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Acute Inhalation Toxicity of Fog Oil Smoke in the Red-Winged Blackbird, a Size-Specific Inhalation Surrogate for the Red-Cockaded Woodpecker
ENGINEER RESEARCH AND DEVELOPMENT CENTER CHAMPAIGN IL CONSTRUCTION ENGINEERING RESEARCH LAB
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The red-cockaded woodpecker Picoides borealis is an endangered species often found on military lands where troop readiness training is conducted. An important component of this training is the generation of obscurant materiel to conduct maneuvers under obscurant cover. Fog oil SGF-2 is the obscurant most commonly deployed for these purposes. To help assess and manage the impact of fog oil to sensitive wildlife species, such as the red-cockaded woodpecker, we evaluated the acute toxicity and health risk of environmental releases of fog oil to avian wildlife. The red-winged blackbird Agelaius phoeniceus was used as a surrogate species for the red-cockaded woodpecker. Wild red-winged blackbirds were exposed to varying airborne concentrations of fog oil. The post-exposure response of the blackbirds was monitored for 28 days. Compared to control birds, no mortality, body weight loss, clinical signs of toxicity, or behavioral abnormalities were observed in any of the fog oil-treated birds. The distribution and severity of gross and histopathological lesions were independent of the fog oil exposures and were typical of those found in wild bird populations. Although respiratory function data were limited, no major respiratory impairment or abnormalities were observed during the exposure or the post-exposure period.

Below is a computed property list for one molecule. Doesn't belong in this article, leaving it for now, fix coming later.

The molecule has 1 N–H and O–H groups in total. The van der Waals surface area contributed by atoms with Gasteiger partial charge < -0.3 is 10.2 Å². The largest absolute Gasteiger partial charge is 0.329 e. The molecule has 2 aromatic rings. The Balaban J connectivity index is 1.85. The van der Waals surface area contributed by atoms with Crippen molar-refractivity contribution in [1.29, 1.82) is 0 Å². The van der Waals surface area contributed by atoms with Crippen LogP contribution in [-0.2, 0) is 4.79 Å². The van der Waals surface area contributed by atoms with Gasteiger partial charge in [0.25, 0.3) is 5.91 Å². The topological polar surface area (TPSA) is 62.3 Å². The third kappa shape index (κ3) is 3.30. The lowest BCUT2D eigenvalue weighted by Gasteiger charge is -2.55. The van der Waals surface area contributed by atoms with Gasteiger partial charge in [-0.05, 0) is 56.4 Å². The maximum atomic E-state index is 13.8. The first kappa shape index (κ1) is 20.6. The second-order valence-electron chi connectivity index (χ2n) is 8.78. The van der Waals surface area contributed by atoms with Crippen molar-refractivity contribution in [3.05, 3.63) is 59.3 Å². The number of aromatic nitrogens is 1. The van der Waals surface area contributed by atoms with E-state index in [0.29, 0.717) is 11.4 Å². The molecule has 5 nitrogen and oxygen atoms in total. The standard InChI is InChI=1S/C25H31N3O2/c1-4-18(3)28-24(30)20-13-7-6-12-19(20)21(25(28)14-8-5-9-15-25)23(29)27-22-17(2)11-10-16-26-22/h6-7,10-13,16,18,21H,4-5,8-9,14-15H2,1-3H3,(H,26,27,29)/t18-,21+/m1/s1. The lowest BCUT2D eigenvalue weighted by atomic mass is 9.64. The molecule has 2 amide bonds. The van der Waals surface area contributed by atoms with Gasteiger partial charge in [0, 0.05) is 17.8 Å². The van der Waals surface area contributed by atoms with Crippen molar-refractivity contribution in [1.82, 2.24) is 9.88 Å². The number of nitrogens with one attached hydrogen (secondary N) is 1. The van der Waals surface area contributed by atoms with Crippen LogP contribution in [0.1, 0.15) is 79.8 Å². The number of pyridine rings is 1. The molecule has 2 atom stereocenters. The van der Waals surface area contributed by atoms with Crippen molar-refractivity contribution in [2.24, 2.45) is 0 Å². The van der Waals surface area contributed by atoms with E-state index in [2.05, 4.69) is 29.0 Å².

APPROVED FOR PUBLIC RELEASE